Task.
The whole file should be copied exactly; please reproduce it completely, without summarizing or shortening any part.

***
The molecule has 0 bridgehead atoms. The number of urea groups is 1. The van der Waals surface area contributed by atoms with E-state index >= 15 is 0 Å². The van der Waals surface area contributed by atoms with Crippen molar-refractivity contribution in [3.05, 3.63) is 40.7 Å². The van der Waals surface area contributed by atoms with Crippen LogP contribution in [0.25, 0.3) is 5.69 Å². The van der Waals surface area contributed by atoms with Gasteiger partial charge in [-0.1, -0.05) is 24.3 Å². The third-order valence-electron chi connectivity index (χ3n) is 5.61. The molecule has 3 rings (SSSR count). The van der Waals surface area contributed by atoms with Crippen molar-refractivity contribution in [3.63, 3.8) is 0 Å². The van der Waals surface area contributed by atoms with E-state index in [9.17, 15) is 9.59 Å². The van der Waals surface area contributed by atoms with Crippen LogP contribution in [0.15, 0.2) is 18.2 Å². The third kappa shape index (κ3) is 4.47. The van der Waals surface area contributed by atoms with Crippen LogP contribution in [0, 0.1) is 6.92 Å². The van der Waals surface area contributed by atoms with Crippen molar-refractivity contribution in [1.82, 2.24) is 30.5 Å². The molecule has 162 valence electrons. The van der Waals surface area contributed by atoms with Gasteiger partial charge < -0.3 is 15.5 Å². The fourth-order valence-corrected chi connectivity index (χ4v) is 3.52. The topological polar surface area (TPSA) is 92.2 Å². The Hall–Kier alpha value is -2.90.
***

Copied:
The molecule has 0 bridgehead atoms. The number of urea groups is 1. The van der Waals surface area contributed by atoms with E-state index >= 15 is 0 Å². The van der Waals surface area contributed by atoms with Crippen molar-refractivity contribution in [3.05, 3.63) is 40.7 Å². The van der Waals surface area contributed by atoms with Crippen LogP contribution in [0.25, 0.3) is 5.69 Å². The van der Waals surface area contributed by atoms with Gasteiger partial charge in [-0.1, -0.05) is 24.3 Å². The third-order valence-electron chi connectivity index (χ3n) is 5.61. The molecule has 3 rings (SSSR count). The van der Waals surface area contributed by atoms with Crippen molar-refractivity contribution in [3.63, 3.8) is 0 Å². The van der Waals surface area contributed by atoms with E-state index in [9.17, 15) is 9.59 Å². The van der Waals surface area contributed by atoms with Crippen LogP contribution in [0.15, 0.2) is 18.2 Å². The third kappa shape index (κ3) is 4.47. The van der Waals surface area contributed by atoms with Crippen LogP contribution in [0, 0.1) is 6.92 Å². The van der Waals surface area contributed by atoms with Crippen molar-refractivity contribution in [1.82, 2.24) is 30.5 Å². The molecule has 162 valence electrons. The van der Waals surface area contributed by atoms with Gasteiger partial charge < -0.3 is 15.5 Å². The fourth-order valence-corrected chi connectivity index (χ4v) is 3.52. The topological polar surface area (TPSA) is 92.2 Å². The Hall–Kier alpha value is -2.90.